If you love history and architecture do make sure you visit the Weald and Downland Museum in West Sussex.
This excellent museum showcases rural buildings over the centuries and is open throughout the year. They also have special day and weekend events.
You can discover rescued rural homes and buildings set in a beautiful landscape in the South Downs National Park. Their collection tells the stories of the people who lived and worked in rural South East England for over 1,000 years.
Enjoy their family-friendly and dog-friendly 40-acre site and visit their collection of historic buildings – they have more than 50 to explore from a replica Anglo-Saxon hall house to an Edwardian tin church.
The Museum is located on Town Lane in Singleton, which is 7 miles north of Chichester.
By car: The journey to the museum takes about 45 minutes from Steyning. Take the A283, B2139, A29, A27 and Kennel Hill to Open Air Theatre Rd. The postcode is PO18 0EU.
Follow the brown tourist attraction signs marked ‘Open Air Museum’. There is a free car park and disabled parking spaces are available opposite the Museum shop.
The setting is lovely: You look up to the slope of the South Downs on the east side. The River Arun and the wild brooks are on the on the south and west sides.
The village has its own castle – in use as a hotel and wedding venue. Even if you are not staying at the hotel you can walk around the back of the building on your way into the wild brooks.
The Wild Brooks
Whilst you are in the area do visit the Pulborough Brooks. This is an Royal Society for the Protection of Birds (RSPB) site – open throughout the year and a haven for birds. This area often floods in the winter.
Amberley Working Museum
Another place to see is the Working Museum. This is an interesting use of an old chalk pit above the railway station which is now home to old agricultural and industrial machinery, nearly all of it still functioning.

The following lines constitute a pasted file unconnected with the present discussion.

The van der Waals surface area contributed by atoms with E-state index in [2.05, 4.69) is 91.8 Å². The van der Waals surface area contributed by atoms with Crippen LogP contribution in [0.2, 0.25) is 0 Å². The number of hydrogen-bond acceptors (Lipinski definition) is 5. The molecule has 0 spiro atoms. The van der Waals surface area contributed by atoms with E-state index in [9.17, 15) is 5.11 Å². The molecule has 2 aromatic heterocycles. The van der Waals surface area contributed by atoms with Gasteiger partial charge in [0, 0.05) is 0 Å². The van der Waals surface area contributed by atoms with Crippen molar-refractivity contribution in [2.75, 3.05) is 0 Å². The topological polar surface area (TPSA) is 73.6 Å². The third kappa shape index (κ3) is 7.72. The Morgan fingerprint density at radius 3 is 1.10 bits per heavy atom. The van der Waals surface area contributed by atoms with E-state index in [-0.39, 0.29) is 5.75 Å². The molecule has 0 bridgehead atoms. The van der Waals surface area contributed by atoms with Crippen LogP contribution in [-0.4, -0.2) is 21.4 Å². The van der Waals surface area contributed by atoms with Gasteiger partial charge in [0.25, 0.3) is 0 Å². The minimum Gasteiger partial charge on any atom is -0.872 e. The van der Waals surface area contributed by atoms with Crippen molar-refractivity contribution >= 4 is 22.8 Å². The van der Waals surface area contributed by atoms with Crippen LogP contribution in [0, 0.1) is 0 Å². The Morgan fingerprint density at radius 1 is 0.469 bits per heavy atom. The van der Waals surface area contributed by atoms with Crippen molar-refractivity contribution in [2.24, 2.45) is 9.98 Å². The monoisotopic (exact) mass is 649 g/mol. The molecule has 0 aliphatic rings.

Many of the houses round here are truly beautiful, with thatched roofs and plenty of lovely old brick and tile work. You can see a couple in my photo below.
The Normans certainly left their mark at St Cuthman’s and St Andrew’s church in Steyning
The church has 12th century craftsmanship that is especially fine, even in a county where much good Norman work has survived. Begun around 1080, the original church was cruciform, and nearly twice the size of the present building. It had transepts and a much longer chancel than the present 19th century one, as well as two extra bays at the west end of the nave, where the 16th century flint chequer work tower is now.
With its high roof, crossing tower and clerestory, it must have been an awesome building indeed. The earliest part that remains is that which now forms the chancel arch, immensely high and with decoratively carved capitals.
The surviving bays of the nave arcade, built around 1170/80, have exuberant carving on most of the arches and capitals, each one different, with no shortage of the customary zigzags and scallops as well as many less conventional motifs and designs that repay a really close look
Walk to end of Church Street and you will see the church on your left. Read more here